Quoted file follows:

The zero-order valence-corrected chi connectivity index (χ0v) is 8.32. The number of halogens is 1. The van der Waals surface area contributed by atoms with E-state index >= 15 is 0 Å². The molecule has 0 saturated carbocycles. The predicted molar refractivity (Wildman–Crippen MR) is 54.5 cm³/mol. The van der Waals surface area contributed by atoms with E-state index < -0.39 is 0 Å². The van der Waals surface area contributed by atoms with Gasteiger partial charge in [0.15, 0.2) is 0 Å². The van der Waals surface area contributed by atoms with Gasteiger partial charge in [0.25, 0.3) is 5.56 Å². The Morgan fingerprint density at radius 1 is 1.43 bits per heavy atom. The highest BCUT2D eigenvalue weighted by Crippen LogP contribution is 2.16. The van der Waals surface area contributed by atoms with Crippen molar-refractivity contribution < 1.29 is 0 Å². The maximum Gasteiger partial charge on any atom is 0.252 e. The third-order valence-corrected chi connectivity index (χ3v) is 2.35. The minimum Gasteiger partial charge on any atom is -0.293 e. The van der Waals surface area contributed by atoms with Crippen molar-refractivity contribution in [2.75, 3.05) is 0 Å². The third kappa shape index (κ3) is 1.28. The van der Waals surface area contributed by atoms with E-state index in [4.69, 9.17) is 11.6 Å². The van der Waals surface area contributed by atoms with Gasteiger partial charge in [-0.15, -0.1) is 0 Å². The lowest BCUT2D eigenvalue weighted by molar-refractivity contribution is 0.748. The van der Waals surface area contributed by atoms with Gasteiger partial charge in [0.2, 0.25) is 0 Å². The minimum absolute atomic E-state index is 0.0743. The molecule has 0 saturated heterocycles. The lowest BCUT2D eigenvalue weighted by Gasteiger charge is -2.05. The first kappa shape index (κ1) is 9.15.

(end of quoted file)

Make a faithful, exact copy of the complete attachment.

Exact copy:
The zero-order valence-corrected chi connectivity index (χ0v) is 8.32. The number of halogens is 1. The van der Waals surface area contributed by atoms with E-state index >= 15 is 0 Å². The molecule has 0 saturated carbocycles. The predicted molar refractivity (Wildman–Crippen MR) is 54.5 cm³/mol. The van der Waals surface area contributed by atoms with E-state index < -0.39 is 0 Å². The van der Waals surface area contributed by atoms with Gasteiger partial charge in [0.15, 0.2) is 0 Å². The van der Waals surface area contributed by atoms with Gasteiger partial charge in [0.25, 0.3) is 5.56 Å². The Morgan fingerprint density at radius 1 is 1.43 bits per heavy atom. The highest BCUT2D eigenvalue weighted by Crippen LogP contribution is 2.16. The van der Waals surface area contributed by atoms with Crippen molar-refractivity contribution < 1.29 is 0 Å². The maximum Gasteiger partial charge on any atom is 0.252 e. The third-order valence-corrected chi connectivity index (χ3v) is 2.35. The minimum Gasteiger partial charge on any atom is -0.293 e. The van der Waals surface area contributed by atoms with Crippen molar-refractivity contribution in [2.75, 3.05) is 0 Å². The third kappa shape index (κ3) is 1.28. The van der Waals surface area contributed by atoms with E-state index in [4.69, 9.17) is 11.6 Å². The van der Waals surface area contributed by atoms with Gasteiger partial charge in [-0.15, -0.1) is 0 Å². The lowest BCUT2D eigenvalue weighted by molar-refractivity contribution is 0.748. The van der Waals surface area contributed by atoms with Gasteiger partial charge in [0.2, 0.25) is 0 Å². The minimum absolute atomic E-state index is 0.0743. The molecule has 0 saturated heterocycles. The lowest BCUT2D eigenvalue weighted by Gasteiger charge is -2.05. The first kappa shape index (κ1) is 9.15.